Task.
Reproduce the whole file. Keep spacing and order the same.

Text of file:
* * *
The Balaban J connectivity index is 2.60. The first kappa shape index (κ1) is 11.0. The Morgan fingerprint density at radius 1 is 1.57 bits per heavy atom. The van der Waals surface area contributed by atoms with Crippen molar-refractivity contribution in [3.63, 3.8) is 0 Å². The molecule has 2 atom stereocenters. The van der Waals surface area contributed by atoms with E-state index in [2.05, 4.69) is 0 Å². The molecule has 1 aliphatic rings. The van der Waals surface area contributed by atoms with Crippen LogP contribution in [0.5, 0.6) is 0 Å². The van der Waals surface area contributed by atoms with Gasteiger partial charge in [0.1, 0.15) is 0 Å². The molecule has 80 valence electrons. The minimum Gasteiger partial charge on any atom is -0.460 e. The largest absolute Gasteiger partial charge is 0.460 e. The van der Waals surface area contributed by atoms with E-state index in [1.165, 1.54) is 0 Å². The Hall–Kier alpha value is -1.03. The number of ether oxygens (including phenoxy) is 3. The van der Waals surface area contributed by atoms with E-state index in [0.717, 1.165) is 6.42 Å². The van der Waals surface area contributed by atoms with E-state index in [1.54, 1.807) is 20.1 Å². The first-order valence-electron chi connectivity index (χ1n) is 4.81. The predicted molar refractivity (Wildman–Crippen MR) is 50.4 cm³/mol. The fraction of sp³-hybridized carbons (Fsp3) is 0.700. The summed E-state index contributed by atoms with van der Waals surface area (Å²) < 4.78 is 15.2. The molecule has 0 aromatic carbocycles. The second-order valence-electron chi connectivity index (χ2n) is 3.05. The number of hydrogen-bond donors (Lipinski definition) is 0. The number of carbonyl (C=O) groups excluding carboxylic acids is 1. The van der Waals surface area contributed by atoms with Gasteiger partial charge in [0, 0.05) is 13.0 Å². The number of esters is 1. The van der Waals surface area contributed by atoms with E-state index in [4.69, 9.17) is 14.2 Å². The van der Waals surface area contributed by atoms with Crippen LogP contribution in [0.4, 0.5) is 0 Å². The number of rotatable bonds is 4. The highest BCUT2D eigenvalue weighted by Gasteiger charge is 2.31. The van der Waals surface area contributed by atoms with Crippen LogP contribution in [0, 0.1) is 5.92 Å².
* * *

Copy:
The Balaban J connectivity index is 2.60. The first kappa shape index (κ1) is 11.0. The Morgan fingerprint density at radius 1 is 1.57 bits per heavy atom. The van der Waals surface area contributed by atoms with Crippen molar-refractivity contribution in [3.63, 3.8) is 0 Å². The molecule has 2 atom stereocenters. The van der Waals surface area contributed by atoms with E-state index in [2.05, 4.69) is 0 Å². The molecule has 1 aliphatic rings. The van der Waals surface area contributed by atoms with Crippen LogP contribution in [0.5, 0.6) is 0 Å². The van der Waals surface area contributed by atoms with Gasteiger partial charge in [0.1, 0.15) is 0 Å². The molecule has 80 valence electrons. The minimum Gasteiger partial charge on any atom is -0.460 e. The largest absolute Gasteiger partial charge is 0.460 e. The van der Waals surface area contributed by atoms with E-state index in [1.165, 1.54) is 0 Å². The Hall–Kier alpha value is -1.03. The number of ether oxygens (including phenoxy) is 3. The van der Waals surface area contributed by atoms with E-state index in [0.717, 1.165) is 6.42 Å². The van der Waals surface area contributed by atoms with E-state index in [1.54, 1.807) is 20.1 Å². The first-order valence-electron chi connectivity index (χ1n) is 4.81. The predicted molar refractivity (Wildman–Crippen MR) is 50.4 cm³/mol. The fraction of sp³-hybridized carbons (Fsp3) is 0.700. The summed E-state index contributed by atoms with van der Waals surface area (Å²) < 4.78 is 15.2. The molecule has 0 aromatic carbocycles. The second-order valence-electron chi connectivity index (χ2n) is 3.05. The number of hydrogen-bond donors (Lipinski definition) is 0. The number of carbonyl (C=O) groups excluding carboxylic acids is 1. The van der Waals surface area contributed by atoms with Gasteiger partial charge in [0, 0.05) is 13.0 Å². The number of esters is 1. The van der Waals surface area contributed by atoms with E-state index in [4.69, 9.17) is 14.2 Å². The van der Waals surface area contributed by atoms with Crippen LogP contribution in [0.4, 0.5) is 0 Å². The number of rotatable bonds is 4. The highest BCUT2D eigenvalue weighted by Gasteiger charge is 2.31. The van der Waals surface area contributed by atoms with Crippen LogP contribution in [0, 0.1) is 5.92 Å².